Appearing on MSNBC a few moments ago, Sen. Bill Nelson (D-FL) seemed quite pleased by the news that Sen. Olympia Snowe (R-ME) would vote for the Senate Finance Committee health insurance reform bill.

"It'll now be a 14-9 vote coming out of Finance Committee," he said. "That's a huge margin. Olympia makes it bipartisan. This is a first step in a long process, but it's an extremely important first step."

Nelson also had a prediction:

"Susan Collins now will likely come with her fellow Maine senator once they vote on the floor."

Yesterday, [we told you](http://tpmmuckraker.talkingpointsmemo.com/2009/10/money_in_no_money_out_whats_ith_rep_steve_buyer-_l.php) about the foundation closely linked to Rep. Steve Buyer (R-IN) that's taken nearly a million dollars from companies with interest in legislation moving through his committees, but given out nothing for its stated purpose, college scholarships for Indiana students.

Here's a closer look at who has donated to the Frontier Foundation, and how some of the money has been spent.

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Rep. Alan Grayson (D-FL) held a town hall meeting on health care in his district last night -- and seemed to be doing his best to avoid controversy.

Grayson stuck to policy specifics -- though at one point he was confronted by a man who tried to turn Grayson's "die quickly" attack on the Republicans right back at him. "I'd like to know if he's aware that it was actually Richard Lamm, Democratic Governor of Colorado, in 1984, who said it's your duty to die if you get sick," the man said. "And I think that that's a hypocritical statement of yours, to tar other people with something that the Democrats said."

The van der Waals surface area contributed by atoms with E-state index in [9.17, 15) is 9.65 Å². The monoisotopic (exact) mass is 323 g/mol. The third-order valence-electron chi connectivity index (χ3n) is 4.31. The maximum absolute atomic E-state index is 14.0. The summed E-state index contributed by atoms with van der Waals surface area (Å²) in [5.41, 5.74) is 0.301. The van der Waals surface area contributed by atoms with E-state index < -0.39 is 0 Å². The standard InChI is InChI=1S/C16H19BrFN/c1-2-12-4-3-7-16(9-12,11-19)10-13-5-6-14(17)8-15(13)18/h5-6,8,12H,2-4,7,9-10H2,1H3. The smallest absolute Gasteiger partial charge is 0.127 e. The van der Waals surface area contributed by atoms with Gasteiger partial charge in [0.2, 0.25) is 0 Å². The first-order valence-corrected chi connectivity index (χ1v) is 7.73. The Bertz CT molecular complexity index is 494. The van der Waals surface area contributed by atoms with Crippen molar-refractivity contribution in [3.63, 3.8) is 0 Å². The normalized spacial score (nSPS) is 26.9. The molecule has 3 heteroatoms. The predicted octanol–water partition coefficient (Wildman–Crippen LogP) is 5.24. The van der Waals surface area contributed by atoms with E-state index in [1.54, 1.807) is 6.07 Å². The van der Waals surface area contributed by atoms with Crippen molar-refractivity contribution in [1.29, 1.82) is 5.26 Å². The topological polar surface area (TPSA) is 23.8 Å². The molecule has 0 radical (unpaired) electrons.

"You have mischaracterized what I said, you've mischaracterized what Gov. Lamm said," Grayson replied. "Our time is limited tonight, and I'm not gonna debate politics, I'm gonna debate health care. So we're gonna go on to the next question." He then proceeded to talk about the need for a public option to create health care competition:

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It's been called a "bombshell," but Democrats are saying the America's Health Insurance Plans report has helped unify the party around the health care bill(s). They say it's much easier to fight the big, bad insurance lobby that burned the White House than, for example, a Congressional Budget Office report showing increased costs and insurmountable debt as the American people are wary of skyrocketing deficits.